Interaction of Soybean Planting Date and Seeding Rate

Trial Overview

  • Soybean yield and the potential for lodging can be highly variable depending on a number of factors including environment, soybean product, nutrient management, irrigation, and planting rate and date. With this in mind, a study was designed to evaluate the interaction of soybean planting date and seeding rate.

Research Objective

  • To assess the effects of planting date and seeding rate on soybean yield. 
Location
Soil Type
Previous Crop
Tillage Type
Planting Date
Harvest Date
Potential Yield
Planting Rate
Gothenburg, NE
Hord silt loam
Corn
Strip tillage
10/13/2017
90 bu/acre
Varied

Site Notes:

This study was a randomized split-plot trial with date as the whole plot and seeding rate as the subplot. The study had 4 replications.A 2.8 MG soybean product was planted into strip-tilled, irrigated ground that was previously planted to corn with an application of 29.3 lbs/acre nitrogen, 60 lbs/acre phosphorus, 25 lbs/acre sulfur, and 0.25 lbs/acre zinc that was applied during the strip-till operation. Planting occurred at six dates (4/11/17, 4/21/17, 5/5/17, 5/24/17, 6/7/17, and 6/19/17) with six seeding rates (80K, 120K, 160K, 200K, 240K, and 280K seeds/acre). Weeds were controlled uniformly throughout the season and no insecticides or fungicides were needed.The April 11 and April 21 planting dates were exposed to freezing temperatures and six inches of snowfall at the end of April.Yield and the incidence of lodging and stem borer were measured.

Understanding the Results

 
Figure 1. Soybean yields by planting date and seeding rate
  • Yield
  • The seeding rate impacted yield differently across planting dates (Figure 1).
  • For the April 11 and 21 planting dates, the impact of seeding rate was highly variable with high yields observed at both high and low seeding rates. The variability in these results could partially be attributed to the freezing temperatures and snowfall that occurred at the end of April.
  • For the May 5 and 24 planting dates, higher yields were observed with either the 160K or 200K seeds/acre rate, with lower yields observed at the lower and higher seeding rates.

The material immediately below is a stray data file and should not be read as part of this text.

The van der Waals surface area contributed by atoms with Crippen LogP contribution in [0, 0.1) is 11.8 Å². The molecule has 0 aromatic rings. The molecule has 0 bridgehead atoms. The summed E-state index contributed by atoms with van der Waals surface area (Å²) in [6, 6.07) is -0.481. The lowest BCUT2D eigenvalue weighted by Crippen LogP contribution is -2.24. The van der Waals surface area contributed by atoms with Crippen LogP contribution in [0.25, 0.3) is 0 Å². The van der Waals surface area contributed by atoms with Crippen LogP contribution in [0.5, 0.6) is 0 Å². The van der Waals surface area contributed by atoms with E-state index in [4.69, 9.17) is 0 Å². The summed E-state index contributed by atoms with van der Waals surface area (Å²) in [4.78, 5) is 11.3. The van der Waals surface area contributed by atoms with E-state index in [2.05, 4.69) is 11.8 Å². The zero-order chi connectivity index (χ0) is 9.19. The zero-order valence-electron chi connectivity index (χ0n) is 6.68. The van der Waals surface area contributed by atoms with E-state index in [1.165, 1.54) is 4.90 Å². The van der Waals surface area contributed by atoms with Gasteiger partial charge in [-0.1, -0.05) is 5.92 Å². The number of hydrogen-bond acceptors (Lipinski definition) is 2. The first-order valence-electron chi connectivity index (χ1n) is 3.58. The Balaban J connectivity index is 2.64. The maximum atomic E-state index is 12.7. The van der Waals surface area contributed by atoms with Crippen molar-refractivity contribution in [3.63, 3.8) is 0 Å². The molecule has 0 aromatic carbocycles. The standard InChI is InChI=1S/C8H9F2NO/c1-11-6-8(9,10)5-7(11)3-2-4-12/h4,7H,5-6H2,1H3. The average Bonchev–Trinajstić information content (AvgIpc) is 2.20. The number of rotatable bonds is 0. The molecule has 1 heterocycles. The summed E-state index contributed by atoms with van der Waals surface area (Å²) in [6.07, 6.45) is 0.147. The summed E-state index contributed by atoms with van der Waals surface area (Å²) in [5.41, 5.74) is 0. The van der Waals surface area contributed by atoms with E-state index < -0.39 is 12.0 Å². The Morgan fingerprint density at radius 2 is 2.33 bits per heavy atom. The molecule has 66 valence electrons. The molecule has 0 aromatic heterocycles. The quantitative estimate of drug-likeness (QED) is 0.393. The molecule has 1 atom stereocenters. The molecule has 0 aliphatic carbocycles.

• For the June 7 and 19 planting dates, the higher seeding rates had higher yields.
  • Lodging
  • The seeding rate and date impacted the extent of soybean lodging differently (Figure 3).
  • For the April 11, April 21, May 24, and June 19 planting dates, higher lodging was observed with higher seeding rates.
  • For the May 5 and June 7 planting dates, higher lodging was observed at the higher and lower seeding rates.
  • Stem borer
  • Infestation of soybean stem borer was impacted by planting date but not seeding rate, with the May 5 planting date having high levels of stem borers and the other planting dates having little to no stem borers.

What Does This Mean for Your Farm

  • Typically, a soybean crop is planted after corn; this can be three to four weeks after the optimal soybean planting date for the area, which can significantly reduce yield potential by 10 to 15 bu/acre. Soybean planted too early can be affected by freezing temperatures, which can reduce yield potential. Farmers should work with their local seed sales team to determine the optimum planting date for their area.  
  • The early spring freeze and snowfall probably caused some variability in the results for seeding rate. To that end, farmers should expect a more typical response to seeding rate as what was observed with the May 5 and May 24 planting dates, with high yields observed at the 160K to 200K seeds/acre rates. 
  • For late-planted soybean, higher seeding rates (200K to 280K seeds/acre) should give the best opportunity for high yields.
  • Earlier-planted soybean crops have a greater risk of infestation with stem borer.